3. Third, access to talent. Good communities build match-making systems and host networking events that help startups fill their talent gaps. A good community catalogs all the technical, creative, marketing, operational and financial human capital it has — and matches it with the startups that need it.
4. Fourth, access to capital. Good communities mobilize investment sources and create incentives for investors to place high-risk bets in early-stage ventures. They help educate those investors and minimize their risk by spreading the risk. They also help their startups access that capital in a way that they won’t be taken advantage of.
5. Fifth, good communities create and recycle entrepreneurial leaders. When a successful startup is born in the community, that community grooms and recognizes the founders of those startups. They enroll them as leaders, they don’t let them leave the community. Good entrepreneurial communities are like Hotel California: You can check in, but you can’t check out. A really smart community will track down the leaders who came out of other entrepreneurial communities – who retired there with their knowledge and their wealth – and enroll them as leaders in their community.
A good entrepreneur never really retires, he or she becomes an investor and mentor for other promising startups. A good example is the VMT – the Venture Mentoring Team — that has recently been organized in Florida to assist and accelerate aspiring entrepreneurs running the most promising startups. It is up to the community to properly engage these leaders.
6. Sixth, good communities break down silos and weed out bad actors. As @BradFeld writes in his book, “Startup Communities,” every entrepreneurial community is comprised of leaders and feeders. The leaders are serial entrepreneurs and accomplished business people who had successful careers. They want to give back. They enjoy helping the next generation of entrepreneurs in the community.
The feeders are the organizations and programs chartered by some funding source to help startups, presumably by providing the resources listed above. The problem with some feeders is they see it as a zero-sum game. They think they are the ecosystem, when they are just one of the species in it. They become territorial. They tend to be closed communities. They build walls, they don’t play nice with other feeders, they try to keep the leaders and other precious resources all to themselves and within their little click.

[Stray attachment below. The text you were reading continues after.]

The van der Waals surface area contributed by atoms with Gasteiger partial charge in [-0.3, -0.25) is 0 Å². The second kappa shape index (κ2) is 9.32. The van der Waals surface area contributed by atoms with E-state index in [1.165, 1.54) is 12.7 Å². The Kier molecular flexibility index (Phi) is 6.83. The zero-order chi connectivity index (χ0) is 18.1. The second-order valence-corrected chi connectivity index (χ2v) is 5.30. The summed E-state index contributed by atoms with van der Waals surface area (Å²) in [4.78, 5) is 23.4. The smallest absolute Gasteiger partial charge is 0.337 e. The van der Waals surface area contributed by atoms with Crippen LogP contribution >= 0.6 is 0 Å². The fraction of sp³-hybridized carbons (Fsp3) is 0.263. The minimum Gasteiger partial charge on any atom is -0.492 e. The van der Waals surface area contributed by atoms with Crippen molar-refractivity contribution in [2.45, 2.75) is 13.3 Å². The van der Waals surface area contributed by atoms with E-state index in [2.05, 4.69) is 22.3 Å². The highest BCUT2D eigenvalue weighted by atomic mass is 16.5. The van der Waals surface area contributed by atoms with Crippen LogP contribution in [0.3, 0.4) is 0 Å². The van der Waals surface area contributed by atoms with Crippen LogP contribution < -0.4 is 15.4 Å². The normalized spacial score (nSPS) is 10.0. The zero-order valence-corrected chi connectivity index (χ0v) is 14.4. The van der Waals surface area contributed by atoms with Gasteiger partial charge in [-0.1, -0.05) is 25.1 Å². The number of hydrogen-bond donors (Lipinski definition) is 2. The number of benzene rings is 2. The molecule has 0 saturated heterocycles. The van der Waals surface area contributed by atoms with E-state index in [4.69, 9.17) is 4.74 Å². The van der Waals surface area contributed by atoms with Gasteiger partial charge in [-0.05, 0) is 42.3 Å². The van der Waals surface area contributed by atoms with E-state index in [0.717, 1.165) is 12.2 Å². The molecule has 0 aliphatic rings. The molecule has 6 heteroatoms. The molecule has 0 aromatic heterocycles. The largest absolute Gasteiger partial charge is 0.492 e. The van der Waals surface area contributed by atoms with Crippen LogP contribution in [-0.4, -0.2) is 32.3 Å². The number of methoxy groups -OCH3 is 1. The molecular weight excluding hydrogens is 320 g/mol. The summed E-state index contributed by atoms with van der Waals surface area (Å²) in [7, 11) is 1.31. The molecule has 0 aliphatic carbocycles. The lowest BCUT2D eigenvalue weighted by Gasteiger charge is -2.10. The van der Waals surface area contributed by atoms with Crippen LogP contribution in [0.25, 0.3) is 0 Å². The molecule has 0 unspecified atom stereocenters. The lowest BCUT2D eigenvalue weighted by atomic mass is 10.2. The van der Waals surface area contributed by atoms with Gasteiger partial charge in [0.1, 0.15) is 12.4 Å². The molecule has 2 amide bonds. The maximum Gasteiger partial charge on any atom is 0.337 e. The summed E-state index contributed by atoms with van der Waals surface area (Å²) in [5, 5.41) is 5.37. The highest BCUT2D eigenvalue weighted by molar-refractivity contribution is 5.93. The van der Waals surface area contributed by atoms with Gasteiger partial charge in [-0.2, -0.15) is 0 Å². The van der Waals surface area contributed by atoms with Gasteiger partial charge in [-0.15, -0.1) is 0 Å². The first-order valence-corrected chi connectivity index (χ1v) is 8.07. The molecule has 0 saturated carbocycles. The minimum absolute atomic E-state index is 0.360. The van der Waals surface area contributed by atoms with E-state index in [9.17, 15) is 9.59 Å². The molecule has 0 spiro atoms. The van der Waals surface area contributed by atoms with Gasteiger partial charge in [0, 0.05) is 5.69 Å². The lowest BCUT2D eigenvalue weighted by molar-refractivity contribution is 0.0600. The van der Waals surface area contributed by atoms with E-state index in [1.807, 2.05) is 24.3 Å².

A good community will spurn those feeders. It will also ostracize bad actors – those that are running scams and trying to take advantage of startups and preying on the good programs and people trying to build an all-inclusive community. A productive and healthy ecosystem will cleanse itself of invasive species trying to infect or control the ecosystem.
A thriving and vibrant entrepreneurial community is open and all-inclusive. It maintains a symbiotic relationship with all parties. It supports the entrepreneurs and protects itself against insidious outside influences, or those that may emerge from within the community to try and hijack it.
So, there you have them, the FIVE drivers of entrepreneurial success for startups and the communities that support them. Remember, startups will come and go, but the legacies of entrepreneurial visionaries live forever. It is up to the community to nurture those visionaries. For all their ups and downs and risks and disappointments, startups are still the best way to create jobs, wealth, and healthy communities. Entrepreneurs are the future of our community, and the best hope for America and the world. May you have an amazing journey and enjoy great success and prosperity!